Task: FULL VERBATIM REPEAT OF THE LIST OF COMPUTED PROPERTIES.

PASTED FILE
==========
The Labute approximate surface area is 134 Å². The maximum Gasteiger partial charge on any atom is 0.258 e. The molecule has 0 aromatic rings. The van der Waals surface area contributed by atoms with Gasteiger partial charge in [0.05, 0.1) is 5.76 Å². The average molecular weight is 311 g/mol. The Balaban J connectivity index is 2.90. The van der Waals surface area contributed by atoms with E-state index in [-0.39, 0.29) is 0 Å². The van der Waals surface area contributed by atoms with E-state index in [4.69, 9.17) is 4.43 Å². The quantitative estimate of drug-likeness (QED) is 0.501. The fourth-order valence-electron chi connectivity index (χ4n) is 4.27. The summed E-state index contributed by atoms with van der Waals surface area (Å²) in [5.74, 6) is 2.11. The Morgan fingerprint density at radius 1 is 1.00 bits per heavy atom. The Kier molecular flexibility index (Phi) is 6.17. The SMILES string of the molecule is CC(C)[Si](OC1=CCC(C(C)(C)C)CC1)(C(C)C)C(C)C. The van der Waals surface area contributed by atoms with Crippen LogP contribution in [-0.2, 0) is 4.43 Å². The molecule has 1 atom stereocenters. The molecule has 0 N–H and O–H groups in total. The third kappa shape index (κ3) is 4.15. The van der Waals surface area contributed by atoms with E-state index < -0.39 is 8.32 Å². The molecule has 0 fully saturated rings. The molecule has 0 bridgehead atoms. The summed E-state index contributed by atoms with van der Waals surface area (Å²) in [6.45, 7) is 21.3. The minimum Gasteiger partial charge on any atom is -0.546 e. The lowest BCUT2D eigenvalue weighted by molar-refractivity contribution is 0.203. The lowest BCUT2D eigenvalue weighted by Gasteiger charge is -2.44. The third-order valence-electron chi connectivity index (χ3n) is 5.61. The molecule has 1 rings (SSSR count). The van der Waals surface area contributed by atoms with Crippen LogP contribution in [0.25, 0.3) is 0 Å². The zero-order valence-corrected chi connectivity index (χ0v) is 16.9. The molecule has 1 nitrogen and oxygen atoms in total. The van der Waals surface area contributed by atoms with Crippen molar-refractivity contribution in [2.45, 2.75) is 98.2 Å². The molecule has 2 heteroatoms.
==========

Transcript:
The Labute approximate surface area is 134 Å². The maximum Gasteiger partial charge on any atom is 0.258 e. The molecule has 0 aromatic rings. The van der Waals surface area contributed by atoms with Gasteiger partial charge in [0.05, 0.1) is 5.76 Å². The average molecular weight is 311 g/mol. The Balaban J connectivity index is 2.90. The van der Waals surface area contributed by atoms with E-state index in [-0.39, 0.29) is 0 Å². The van der Waals surface area contributed by atoms with E-state index in [4.69, 9.17) is 4.43 Å². The quantitative estimate of drug-likeness (QED) is 0.501. The fourth-order valence-electron chi connectivity index (χ4n) is 4.27. The summed E-state index contributed by atoms with van der Waals surface area (Å²) in [5.74, 6) is 2.11. The Morgan fingerprint density at radius 1 is 1.00 bits per heavy atom. The Kier molecular flexibility index (Phi) is 6.17. The SMILES string of the molecule is CC(C)[Si](OC1=CCC(C(C)(C)C)CC1)(C(C)C)C(C)C. The van der Waals surface area contributed by atoms with Crippen LogP contribution in [-0.2, 0) is 4.43 Å². The molecule has 1 atom stereocenters. The molecule has 0 N–H and O–H groups in total. The third kappa shape index (κ3) is 4.15. The van der Waals surface area contributed by atoms with E-state index < -0.39 is 8.32 Å². The molecule has 0 fully saturated rings. The molecule has 0 bridgehead atoms. The summed E-state index contributed by atoms with van der Waals surface area (Å²) in [6.45, 7) is 21.3. The minimum Gasteiger partial charge on any atom is -0.546 e. The lowest BCUT2D eigenvalue weighted by molar-refractivity contribution is 0.203. The lowest BCUT2D eigenvalue weighted by Gasteiger charge is -2.44. The third-order valence-electron chi connectivity index (χ3n) is 5.61. The molecule has 1 rings (SSSR count). The van der Waals surface area contributed by atoms with Crippen LogP contribution in [0.25, 0.3) is 0 Å². The zero-order valence-corrected chi connectivity index (χ0v) is 16.9. The molecule has 1 nitrogen and oxygen atoms in total. The van der Waals surface area contributed by atoms with Crippen molar-refractivity contribution in [2.45, 2.75) is 98.2 Å². The molecule has 2 heteroatoms.